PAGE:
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1973. Six years after returning from the Six Day War with a battle shock, Menashe realizes he will never be the man he used to be before the war. He can’t communicate with his surroundings, and spends his days driving away in his red track for long hours. The young family he created collapses due to his lack of communication with his wife, Dafna, and their little son, Shlomi.

At a time when PTSD is still not recognized as a medical condition, Dafna, his wife, struggles to get help from the military in order to maintain her husband’s last bits of sanity, while 10 year-old Shlomi tries to understand what happened to his father and why he is different.

When the Yom Kipur War breaks out, and Menashe is sent again to the battle field, the small family crumbles to the dust.

 - Stanislaw jerzy lec

 but not to memories"

"you can close your eyes to reality


In the 70s, people who returned from the war with the phenomenon of "shell shock" were not yet diagnosed as people suffering from PTSD. People were forced to hide what they were going through, whether it was shame or whether it a lack of knowledge and understanding about what the real problem was. Some of them went to sleep at night with the hope that they would wake up "normal" the next morning. 


This situation caused those fighters to draw inward and hide the disease and this concealment led to them being considered as a crazy person. So without reason or explanation they are perceived by society as eccentric people who don't adhere to the norm. In our opinion, despite fifty years having passed since then and the awareness, care and attention having improved in these years, the government still makes the shell-shocked feel like outcasts, because the fact is that there are still a lot of soldiers with PTSD in the closet who refuse to come out and admit what they are going through. And the state, rather than to go and look for them and take real responsibility, is satisfied to sit around and wait for them to come to it.The film is not an autobiographical film, but it is a very personal film that touches the scars of our childhood experiences. Our goal was to create a film depicting the disintegration of the family unit; however, it was important to clarify that sometimes there is no blame in these situations, and hence the choice of a shell shocked soldier who by virtue of being "sick" tears the family apart. From there also came our choice to present the film as a triangle that includes a father, mother and a child, so we as artists would have a number of angles from which to release our charges.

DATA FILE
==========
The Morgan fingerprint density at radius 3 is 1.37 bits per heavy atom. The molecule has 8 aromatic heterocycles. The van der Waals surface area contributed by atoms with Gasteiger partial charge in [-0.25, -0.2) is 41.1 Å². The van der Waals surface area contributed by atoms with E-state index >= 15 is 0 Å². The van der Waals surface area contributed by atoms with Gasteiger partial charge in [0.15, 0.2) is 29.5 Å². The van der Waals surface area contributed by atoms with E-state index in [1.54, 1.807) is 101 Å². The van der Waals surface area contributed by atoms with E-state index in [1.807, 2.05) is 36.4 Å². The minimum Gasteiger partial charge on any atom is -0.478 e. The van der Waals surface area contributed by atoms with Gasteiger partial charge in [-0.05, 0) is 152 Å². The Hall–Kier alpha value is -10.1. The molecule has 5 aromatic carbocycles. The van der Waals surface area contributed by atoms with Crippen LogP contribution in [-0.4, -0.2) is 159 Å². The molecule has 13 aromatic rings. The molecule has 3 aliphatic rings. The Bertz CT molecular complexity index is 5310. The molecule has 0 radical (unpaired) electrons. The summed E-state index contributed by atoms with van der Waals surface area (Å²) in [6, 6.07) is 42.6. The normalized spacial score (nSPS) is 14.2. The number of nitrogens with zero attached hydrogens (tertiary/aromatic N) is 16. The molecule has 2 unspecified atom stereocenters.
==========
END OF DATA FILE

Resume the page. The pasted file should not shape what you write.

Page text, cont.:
In addition, the choice of a soldier shell shocked from the Six Day War was made to express that in war there is no real victor. Even in the war which ended in "victory" after six days, we lost a lot of people who did not return from battle or returned half dead. For these people and their families it was not a victory but the beginning of an era of grief and deep pain. And if you look at the war in the mirror of history then the "victory" of the Six-Day War created a political and geographical reality for which the Israeli society pays with its blood until today.


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